Saint Hervé

Saint Hervé (c. 521 – 575 AD), also known as Harvey, Herveus, or Houarniaule, was a sixth-century Breton saint. Along with Saint Ives, he is one of the most popular of the Breton saints. He was born in Guimiliau (Gwimilio).

Saint Hervé
Effigy of St Hervé, with St Milau in the background, in the parish church at Guimiliau.
Bornc. 521
Guimiliau, Breton chiefdoms
Diedc. 575[1]
Venerated inEastern Orthodox Church
Roman Catholic Church
Feast17 June
AttributesBlind abbot being led by a wolf or his child guide
PatronageThe blind; bards; musicians; invoked against eye problems, eye disease; invoked to cure sick horses


Hervé was the son of a Welsh bard named Hyvarnion, who had studied under Cadoc. Hyvarnion became a minstrel at the court of Childebert I. His mother was Rivanone, a woman of surpassing beauty who knew the properties of plants and herbs.[2]

Hervé was born blind. His father died when Hervé was still quite young. He inherited his father's harp. His mother became an anchoress and entrusted the seven-year-old boy to the care of his uncles who placed him with a learned hermit who lived in the forest. At about fourteen years of age, he went to study at the monasastic school at Plouvien, where his maternal uncle, Gourvoyed was abbot. Hervé grew up to become a teacher and minstrel.[1]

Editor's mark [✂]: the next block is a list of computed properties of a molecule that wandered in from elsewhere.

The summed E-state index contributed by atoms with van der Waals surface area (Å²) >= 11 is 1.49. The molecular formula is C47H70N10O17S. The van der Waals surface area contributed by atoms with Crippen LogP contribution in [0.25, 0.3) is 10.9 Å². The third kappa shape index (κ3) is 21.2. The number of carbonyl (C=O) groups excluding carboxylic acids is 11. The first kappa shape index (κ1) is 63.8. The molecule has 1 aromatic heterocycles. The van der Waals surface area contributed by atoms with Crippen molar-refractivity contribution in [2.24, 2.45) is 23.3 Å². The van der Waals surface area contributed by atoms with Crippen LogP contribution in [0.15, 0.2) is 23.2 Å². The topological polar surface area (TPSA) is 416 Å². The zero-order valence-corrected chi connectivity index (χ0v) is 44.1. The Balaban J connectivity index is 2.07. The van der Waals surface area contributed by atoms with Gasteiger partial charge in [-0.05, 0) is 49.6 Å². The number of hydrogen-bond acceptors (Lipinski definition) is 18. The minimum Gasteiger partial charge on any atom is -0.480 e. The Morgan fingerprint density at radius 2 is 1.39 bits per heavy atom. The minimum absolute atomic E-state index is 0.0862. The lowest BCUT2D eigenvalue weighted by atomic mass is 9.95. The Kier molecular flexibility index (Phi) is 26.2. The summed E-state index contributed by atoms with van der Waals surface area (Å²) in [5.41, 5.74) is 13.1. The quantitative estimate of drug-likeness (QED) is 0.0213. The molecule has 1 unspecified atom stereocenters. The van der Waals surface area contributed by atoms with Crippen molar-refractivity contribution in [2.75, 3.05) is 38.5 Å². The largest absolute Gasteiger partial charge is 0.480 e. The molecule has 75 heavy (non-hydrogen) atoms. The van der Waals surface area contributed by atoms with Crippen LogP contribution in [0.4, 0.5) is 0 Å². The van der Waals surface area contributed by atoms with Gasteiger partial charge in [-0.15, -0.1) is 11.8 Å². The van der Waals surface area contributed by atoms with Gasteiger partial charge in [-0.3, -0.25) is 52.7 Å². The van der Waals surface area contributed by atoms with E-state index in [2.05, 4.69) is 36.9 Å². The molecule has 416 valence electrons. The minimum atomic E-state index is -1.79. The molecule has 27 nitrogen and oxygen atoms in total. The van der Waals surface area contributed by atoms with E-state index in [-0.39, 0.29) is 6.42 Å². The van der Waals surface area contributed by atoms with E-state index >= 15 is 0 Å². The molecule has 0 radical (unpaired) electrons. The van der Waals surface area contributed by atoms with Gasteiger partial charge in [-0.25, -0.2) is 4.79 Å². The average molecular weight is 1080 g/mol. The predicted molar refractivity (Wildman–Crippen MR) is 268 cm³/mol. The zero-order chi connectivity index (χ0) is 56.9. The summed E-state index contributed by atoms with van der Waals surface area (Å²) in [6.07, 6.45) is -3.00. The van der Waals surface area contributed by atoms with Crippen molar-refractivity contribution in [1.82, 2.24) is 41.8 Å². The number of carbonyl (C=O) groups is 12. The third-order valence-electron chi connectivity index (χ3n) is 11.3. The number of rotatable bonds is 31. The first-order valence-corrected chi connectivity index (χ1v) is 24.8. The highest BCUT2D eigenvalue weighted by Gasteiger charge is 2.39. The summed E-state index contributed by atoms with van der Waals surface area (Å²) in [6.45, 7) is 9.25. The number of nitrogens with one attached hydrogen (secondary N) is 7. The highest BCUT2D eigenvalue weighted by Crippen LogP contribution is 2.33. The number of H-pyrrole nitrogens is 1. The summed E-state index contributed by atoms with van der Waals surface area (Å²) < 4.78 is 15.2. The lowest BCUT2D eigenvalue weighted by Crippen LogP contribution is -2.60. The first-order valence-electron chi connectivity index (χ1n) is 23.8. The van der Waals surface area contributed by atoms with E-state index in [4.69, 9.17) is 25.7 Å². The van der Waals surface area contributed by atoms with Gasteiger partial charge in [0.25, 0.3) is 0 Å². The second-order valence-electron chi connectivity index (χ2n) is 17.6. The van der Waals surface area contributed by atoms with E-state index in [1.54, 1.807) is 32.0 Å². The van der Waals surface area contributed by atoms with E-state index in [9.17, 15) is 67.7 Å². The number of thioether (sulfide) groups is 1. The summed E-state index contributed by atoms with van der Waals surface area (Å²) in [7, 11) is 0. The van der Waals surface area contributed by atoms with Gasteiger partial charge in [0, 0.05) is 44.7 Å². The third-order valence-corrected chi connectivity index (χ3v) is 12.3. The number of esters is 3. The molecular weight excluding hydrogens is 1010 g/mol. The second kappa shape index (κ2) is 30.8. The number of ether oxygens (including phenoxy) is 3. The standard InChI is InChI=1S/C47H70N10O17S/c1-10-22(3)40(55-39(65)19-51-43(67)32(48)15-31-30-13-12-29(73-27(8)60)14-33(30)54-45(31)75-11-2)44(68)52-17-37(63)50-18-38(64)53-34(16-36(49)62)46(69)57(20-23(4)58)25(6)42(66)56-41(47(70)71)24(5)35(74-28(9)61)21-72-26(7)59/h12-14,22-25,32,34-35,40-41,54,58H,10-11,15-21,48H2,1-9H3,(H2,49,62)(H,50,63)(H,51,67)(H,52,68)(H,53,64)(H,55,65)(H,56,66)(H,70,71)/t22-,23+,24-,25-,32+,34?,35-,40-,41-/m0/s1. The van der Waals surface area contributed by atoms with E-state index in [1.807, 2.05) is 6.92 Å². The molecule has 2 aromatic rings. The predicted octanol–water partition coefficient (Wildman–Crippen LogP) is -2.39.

With his disciple Guiharan, Hervé lived near Plouvien as a hermit and bard.[3] He had the power to cure animals and was accompanied by a domesticated wolf. His wolf devoured the ox or donkey Hervé used in plowing. Hervé then preached a sermon that was so eloquent that the wolf begged to be allowed to serve in the ox's stead. Hervé's wolf pulled the plow from that day on.

He was joined by disciples and refused any ordination or earthly honour, accepting only to be ordained as an exorcist. He died in 556 AD and was buried at Lanhouarneau.


Saint Hervé is venerated throughout Brittany. His feast day is June the 17th.

For fear of the Normans, his relics were removed to a silver shrine in the chapel of the Château de Brest. Given to the Bishop of Nantes, they were lost during the Revolution.

See alsoEdit


  1. ^ a b Monks of Ramsgate. "Herveus". Book of Saints 1921. CatholicSaints.Info. 2 September 2013   This article incorporates text from this source, which is in the public domain.
  2. ^ Brown, Abbie Farwell. The Book of Saints and Friendly Beasts illustrations by Fanny Y. Cory, 1900   This article incorporates text from this source, which is in the public domain.
  3. ^ "St. Hervé", FAithND

External linksEdit